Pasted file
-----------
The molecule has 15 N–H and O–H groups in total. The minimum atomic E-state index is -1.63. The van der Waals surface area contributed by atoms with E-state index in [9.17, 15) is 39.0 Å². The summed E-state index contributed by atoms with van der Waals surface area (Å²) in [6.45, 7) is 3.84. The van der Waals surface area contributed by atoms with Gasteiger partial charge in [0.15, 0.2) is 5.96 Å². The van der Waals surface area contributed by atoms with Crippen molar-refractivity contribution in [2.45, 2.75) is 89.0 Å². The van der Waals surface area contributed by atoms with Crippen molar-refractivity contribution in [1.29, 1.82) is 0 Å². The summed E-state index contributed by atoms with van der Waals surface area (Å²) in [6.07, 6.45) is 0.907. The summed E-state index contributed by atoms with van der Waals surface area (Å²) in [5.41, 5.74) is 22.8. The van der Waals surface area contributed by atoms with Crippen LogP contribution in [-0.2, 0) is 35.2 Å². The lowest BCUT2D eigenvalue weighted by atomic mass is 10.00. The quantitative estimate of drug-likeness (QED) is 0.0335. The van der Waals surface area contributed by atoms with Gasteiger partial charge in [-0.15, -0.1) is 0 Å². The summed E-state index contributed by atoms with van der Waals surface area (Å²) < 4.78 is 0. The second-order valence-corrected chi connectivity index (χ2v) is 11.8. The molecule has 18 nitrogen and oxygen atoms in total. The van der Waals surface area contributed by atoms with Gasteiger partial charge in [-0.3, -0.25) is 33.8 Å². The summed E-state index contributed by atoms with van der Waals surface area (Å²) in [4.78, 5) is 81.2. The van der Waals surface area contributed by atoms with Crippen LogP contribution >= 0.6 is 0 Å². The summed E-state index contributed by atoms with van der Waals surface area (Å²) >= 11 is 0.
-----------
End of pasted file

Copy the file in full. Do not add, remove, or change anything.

The molecule has 15 N–H and O–H groups in total. The minimum atomic E-state index is -1.63. The van der Waals surface area contributed by atoms with E-state index in [9.17, 15) is 39.0 Å². The summed E-state index contributed by atoms with van der Waals surface area (Å²) in [6.45, 7) is 3.84. The van der Waals surface area contributed by atoms with Gasteiger partial charge in [0.15, 0.2) is 5.96 Å². The van der Waals surface area contributed by atoms with Crippen molar-refractivity contribution in [2.45, 2.75) is 89.0 Å². The van der Waals surface area contributed by atoms with Crippen molar-refractivity contribution in [1.29, 1.82) is 0 Å². The summed E-state index contributed by atoms with van der Waals surface area (Å²) in [6.07, 6.45) is 0.907. The summed E-state index contributed by atoms with van der Waals surface area (Å²) in [5.41, 5.74) is 22.8. The van der Waals surface area contributed by atoms with Crippen LogP contribution in [-0.2, 0) is 35.2 Å². The lowest BCUT2D eigenvalue weighted by atomic mass is 10.00. The quantitative estimate of drug-likeness (QED) is 0.0335. The van der Waals surface area contributed by atoms with Gasteiger partial charge in [-0.15, -0.1) is 0 Å². The summed E-state index contributed by atoms with van der Waals surface area (Å²) < 4.78 is 0. The second-order valence-corrected chi connectivity index (χ2v) is 11.8. The molecule has 18 nitrogen and oxygen atoms in total. The van der Waals surface area contributed by atoms with Gasteiger partial charge in [-0.3, -0.25) is 33.8 Å². The summed E-state index contributed by atoms with van der Waals surface area (Å²) in [4.78, 5) is 81.2. The van der Waals surface area contributed by atoms with Crippen LogP contribution >= 0.6 is 0 Å². The summed E-state index contributed by atoms with van der Waals surface area (Å²) >= 11 is 0.